Starting out on what they hope will be a serial renovation journey, Katie and Andy Thomasson have sensitively restored a Victorian farmhouse to its former glory.
Standing prominently in the heart of a Leicestershire village, the Victorian farmhouse that Andy and Katie Thomasson fell in love with in 2010 had served many a purpose throughout its 130-year life. While the property began life as a farmhouse, it had since been used as the village post office and a bakery.
The farmhouse was on the market for over a year – and the guide price had been dropped from £500,000 to £400,000 – before the couple chanced upon it. Although the property was out of their price range, they couldn’t resist a viewing. “It was winter and the house was empty, cold and dark, but after exploring every corner, I thought, ‘Why had no one seen its potential before now?’” Andy recalls. The couple subsequently made an offer of £355,000 and, to their surprise and delight, it was accepted.
As first-time buyers, Andy and Katie admit to being complete novices when it came to renovation, but were determined to do as much of the work as they could themselves and so they both left their jobs to concentrate on the house full-time. “As a former engineer, Andy was good at practical jobs and problem solving,” says Katie, who’d previously worked as a sales manager and as such brought exceptional negotiation and organisation skills to the project. But, nothing could have fully prepared them for the challenge.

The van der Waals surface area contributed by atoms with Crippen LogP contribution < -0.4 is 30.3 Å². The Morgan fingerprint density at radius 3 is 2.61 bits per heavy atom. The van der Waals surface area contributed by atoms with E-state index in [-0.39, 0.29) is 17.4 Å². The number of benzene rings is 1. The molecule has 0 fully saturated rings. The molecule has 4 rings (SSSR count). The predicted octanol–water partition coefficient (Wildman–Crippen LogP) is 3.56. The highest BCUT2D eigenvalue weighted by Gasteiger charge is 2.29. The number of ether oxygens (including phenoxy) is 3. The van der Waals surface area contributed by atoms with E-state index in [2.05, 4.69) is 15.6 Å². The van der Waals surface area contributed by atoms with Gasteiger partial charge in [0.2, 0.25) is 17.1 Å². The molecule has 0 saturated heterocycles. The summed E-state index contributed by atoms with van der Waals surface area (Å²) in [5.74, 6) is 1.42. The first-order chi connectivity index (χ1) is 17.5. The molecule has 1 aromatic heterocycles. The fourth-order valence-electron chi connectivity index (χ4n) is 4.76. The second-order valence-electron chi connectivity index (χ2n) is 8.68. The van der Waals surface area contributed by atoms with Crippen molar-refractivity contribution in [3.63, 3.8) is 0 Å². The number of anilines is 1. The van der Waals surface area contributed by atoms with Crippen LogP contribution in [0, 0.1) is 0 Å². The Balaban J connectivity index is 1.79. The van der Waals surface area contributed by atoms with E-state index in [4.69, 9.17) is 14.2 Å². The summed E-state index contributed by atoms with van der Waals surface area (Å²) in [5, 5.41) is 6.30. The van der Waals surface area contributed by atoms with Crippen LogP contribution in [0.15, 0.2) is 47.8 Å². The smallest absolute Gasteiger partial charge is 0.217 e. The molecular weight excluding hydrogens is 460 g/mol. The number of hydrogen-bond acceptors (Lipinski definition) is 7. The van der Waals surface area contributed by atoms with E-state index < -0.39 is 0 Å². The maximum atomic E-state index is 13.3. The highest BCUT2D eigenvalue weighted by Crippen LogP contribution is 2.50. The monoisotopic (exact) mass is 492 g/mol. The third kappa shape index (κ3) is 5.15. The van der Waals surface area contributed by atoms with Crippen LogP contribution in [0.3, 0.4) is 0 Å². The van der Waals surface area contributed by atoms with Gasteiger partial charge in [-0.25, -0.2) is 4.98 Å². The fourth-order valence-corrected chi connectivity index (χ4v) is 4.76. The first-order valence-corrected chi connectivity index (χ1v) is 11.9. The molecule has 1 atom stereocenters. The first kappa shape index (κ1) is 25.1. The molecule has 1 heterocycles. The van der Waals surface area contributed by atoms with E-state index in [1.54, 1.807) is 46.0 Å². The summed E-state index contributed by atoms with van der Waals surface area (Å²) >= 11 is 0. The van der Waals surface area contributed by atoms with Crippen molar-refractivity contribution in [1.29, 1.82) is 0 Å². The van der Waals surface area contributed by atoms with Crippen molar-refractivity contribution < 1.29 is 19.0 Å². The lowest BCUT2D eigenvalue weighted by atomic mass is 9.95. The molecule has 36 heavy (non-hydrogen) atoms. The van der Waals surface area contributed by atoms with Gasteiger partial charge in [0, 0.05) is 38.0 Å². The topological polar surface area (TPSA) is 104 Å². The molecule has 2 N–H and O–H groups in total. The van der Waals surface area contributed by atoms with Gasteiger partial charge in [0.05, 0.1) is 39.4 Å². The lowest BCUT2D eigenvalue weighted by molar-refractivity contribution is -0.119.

The farmhouse had been untouched for at least 30 years. As such, each room was tired and dated, and the first floor in particular was filled with layers of patterned wallpaper and woodchip. The original floorboards had been covered by endless coats of dark wood stain — leaving them almost black.
Before tackling the interiors however, there were two main drawbacks to the house which required addressing. Firstly, there was no garden — just a large concreted area. Secondly, the kitchen was very small and dark. As such, the couple began by removing 50 tonnes of concrete and turfed a large portion of exterior space to create a garden. Pea gravel was introduced to the remainder to create an attractive, country-style drive.
In the kitchen, a 4ft-thick fireproof wall, housing the original century-old bread oven, was removed and an oak beam installed to support the opening. This in turn enabled the couple to transform the previously divided space into one large family kitchen. They then installed tri-folding oak doors to the rear wall to make the most of the views over the newly landscaped garden and to allow light to flood in.
Saving money became a daily activity for the couple; as they were both effectively unemployed, they were budgeting for the project and their living costs. As such, specialist help was hired on a strict, ‘compulsory-only’ basis. When tradesmen provided quotes, the couple requested itemised bills which included a breakdown of the work and materials to be purchased. This usually enabled Katie and Andy to save money as they identified the jobs they could do themselves, and investigated whether they could buy any items cheaper — “which 99% of the time we could,” says Katie.
Six months turned into 17, and the couple’s budget doubled. However, Katie and Andy’s hard work paid off when, to their great surprise, before they’d had chance to properly consider selling the house and moving on to their next project, the house was sold subject to contract. “We’re both very pleased with the end result,” reflects Andy. “We enjoyed working together, learning new skills and resolving any challenges as a couple. We’ve definitely caught the renovating bug.”